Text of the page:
After the procedure

You may be in the hospital for a week or more after a gastrectomy. For the first two days, you may need a tube inserted through the nose and into your stomach area to drain fluids. Until you’re able to eat and drink, you may receive fluids and nutrition through an intravenous (IV) line. You should be able to start a light diet after the first week.

Pain is normal after a gastrectomy, and your care team may prescribe pain medication. It may take several weeks to return to full activities.

Diet is an important part of recovery. Because your stomach is smaller or removed, you may have to eat differently. Working with a dietitian may help ensure you’re getting proper nutrients and enough calories. It’s common to need diet supplements.

You also should watch out for complications. Call your surgeon if you have:

  • Fever
  • Cough
  • Diarrhea
  • Heartburn
  • Redness, swelling, pain or discharge at the incision areas
  • Shortness of breath or difficulty breathing
  • Pain, swelling or redness in the calf area

What are the risks of a gastrectomy?

A gastrectomy is a major type of surgery, and complications are possible. It’s very rare for anyone to die from complications of this surgery, but some risks include bleeding, blood clots and damage to nearby organs. Less commonly, the area where the cut ends of the organs are reconnected (an anastomosis) may not close properly. This may cause leaking of digestive juices or foods and liquids.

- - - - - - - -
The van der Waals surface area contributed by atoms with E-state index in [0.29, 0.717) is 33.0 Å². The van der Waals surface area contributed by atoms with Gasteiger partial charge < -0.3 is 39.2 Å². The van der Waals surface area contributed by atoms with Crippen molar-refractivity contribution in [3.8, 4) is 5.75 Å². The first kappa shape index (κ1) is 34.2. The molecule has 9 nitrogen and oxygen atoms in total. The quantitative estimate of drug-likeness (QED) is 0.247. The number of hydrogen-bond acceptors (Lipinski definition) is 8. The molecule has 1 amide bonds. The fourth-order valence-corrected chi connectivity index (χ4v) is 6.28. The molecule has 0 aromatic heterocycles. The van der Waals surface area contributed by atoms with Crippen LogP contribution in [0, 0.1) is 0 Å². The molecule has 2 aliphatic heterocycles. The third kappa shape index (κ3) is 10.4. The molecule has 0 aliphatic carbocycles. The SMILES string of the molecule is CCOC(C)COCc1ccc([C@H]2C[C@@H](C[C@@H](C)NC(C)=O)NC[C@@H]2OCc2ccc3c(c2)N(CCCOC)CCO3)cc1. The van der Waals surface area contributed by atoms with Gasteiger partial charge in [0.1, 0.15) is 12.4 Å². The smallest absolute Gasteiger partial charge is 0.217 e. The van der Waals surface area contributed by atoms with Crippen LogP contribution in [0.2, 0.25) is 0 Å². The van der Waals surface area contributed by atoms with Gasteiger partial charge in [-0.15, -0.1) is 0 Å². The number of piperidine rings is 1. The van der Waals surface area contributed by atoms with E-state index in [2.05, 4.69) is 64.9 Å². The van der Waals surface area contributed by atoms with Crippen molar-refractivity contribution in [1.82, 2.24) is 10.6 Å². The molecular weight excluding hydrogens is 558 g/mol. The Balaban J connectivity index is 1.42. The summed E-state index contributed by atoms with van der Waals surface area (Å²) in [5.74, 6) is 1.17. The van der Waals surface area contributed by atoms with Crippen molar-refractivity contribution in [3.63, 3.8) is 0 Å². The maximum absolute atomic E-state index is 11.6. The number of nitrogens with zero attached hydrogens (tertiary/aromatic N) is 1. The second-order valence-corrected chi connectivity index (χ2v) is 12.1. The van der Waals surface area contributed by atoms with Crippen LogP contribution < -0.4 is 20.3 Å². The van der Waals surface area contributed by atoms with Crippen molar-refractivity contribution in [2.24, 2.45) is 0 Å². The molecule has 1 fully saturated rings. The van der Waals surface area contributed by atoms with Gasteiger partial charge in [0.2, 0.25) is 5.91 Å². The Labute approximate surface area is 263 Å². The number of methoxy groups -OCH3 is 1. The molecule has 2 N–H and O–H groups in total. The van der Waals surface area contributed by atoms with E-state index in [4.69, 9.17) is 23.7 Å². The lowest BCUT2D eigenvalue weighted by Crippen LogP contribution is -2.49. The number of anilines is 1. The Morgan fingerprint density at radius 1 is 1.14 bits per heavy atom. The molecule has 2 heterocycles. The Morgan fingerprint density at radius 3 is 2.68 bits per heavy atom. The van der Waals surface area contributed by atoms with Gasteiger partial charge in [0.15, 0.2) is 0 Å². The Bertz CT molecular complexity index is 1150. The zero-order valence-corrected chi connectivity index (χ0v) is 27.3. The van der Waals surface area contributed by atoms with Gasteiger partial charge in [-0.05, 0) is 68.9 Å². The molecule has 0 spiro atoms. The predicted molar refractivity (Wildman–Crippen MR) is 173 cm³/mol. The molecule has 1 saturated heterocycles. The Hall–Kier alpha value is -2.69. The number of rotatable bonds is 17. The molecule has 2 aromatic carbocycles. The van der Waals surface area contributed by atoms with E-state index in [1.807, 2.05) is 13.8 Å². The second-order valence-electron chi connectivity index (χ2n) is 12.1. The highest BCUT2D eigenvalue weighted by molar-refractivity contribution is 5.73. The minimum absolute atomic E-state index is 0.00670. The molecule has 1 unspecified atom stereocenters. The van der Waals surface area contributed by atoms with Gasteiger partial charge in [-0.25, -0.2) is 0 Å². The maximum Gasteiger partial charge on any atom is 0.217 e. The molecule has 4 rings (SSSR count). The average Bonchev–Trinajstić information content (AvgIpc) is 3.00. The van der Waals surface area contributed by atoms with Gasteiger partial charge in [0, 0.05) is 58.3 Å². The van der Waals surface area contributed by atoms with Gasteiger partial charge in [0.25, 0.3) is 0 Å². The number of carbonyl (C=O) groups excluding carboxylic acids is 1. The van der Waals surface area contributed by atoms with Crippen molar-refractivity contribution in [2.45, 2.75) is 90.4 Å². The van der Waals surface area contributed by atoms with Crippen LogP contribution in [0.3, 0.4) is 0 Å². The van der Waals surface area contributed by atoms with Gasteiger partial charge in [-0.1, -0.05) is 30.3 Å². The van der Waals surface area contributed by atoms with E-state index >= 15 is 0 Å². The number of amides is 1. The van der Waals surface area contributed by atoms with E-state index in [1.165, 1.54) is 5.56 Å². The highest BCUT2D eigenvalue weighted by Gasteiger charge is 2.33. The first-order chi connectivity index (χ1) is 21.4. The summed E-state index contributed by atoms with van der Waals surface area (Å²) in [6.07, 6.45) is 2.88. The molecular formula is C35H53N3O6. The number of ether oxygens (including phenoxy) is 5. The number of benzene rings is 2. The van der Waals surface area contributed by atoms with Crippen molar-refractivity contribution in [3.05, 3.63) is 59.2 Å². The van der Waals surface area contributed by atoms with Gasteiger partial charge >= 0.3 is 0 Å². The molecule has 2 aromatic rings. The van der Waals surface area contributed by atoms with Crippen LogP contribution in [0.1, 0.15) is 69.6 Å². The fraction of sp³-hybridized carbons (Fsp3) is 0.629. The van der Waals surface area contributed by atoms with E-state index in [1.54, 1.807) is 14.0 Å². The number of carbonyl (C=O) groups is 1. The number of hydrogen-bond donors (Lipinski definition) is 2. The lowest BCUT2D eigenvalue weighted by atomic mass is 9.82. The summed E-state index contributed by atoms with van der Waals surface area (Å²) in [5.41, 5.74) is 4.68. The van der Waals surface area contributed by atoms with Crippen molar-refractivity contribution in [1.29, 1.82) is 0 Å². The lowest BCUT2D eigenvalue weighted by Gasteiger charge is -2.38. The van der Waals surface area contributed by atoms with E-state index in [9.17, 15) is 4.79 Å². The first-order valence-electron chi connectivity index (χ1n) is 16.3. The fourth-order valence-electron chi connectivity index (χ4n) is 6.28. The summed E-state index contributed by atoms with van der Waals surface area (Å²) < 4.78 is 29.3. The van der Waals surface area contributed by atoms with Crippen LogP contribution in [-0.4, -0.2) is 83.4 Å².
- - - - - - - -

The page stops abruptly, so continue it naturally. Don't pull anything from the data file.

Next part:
Below are other side effects and complications that may happen during or after surgery.

  • Infection: An infection in the surgical incision area is a rare complication that may require antibiotics or drainage.
  • Fullness: Because your stomach may be smaller or removed, you may feel full soon after eating. Although the remaining tissues stretch over time, you may need to eat small meals every few hours for a while.
  • Lung problems: Surgery may cause you to avoid coughing and deep breathing. That may lead to loss of air in your lungs (atelectasis) or infection (pneumonia).
  • Diarrhea: Because food may move more quickly through your upper digestive system after surgery, you may have a type of diarrhea called dumping syndrome.
  • Weight loss: Fullness and dumping syndrome may lead to difficulty getting enough calories to maintain weight.
  • Vitamin B12 deficiency: Because stomach cells help absorb vitamin B12, levels of this vitamin may get low and lead to anemia. You may need vitamin B12 injections.
  • Pulmonary embolism: Blood clots that form in the legs may break loose and travel to the lungs, causing chest pain and difficulty breathing. Blood-thinning medications, compression stockings and frequent walking may help prevent those complications.
  • Stricture: An anastomosis may leave scarring that narrows the esophagus and causes painful or difficult food passage.
  • Heartburn: A gastrectomy may make it easier for stomach acid to seep up into the swallowing tube (esophagus), causing heartburn. This side effect may be treated with antacids.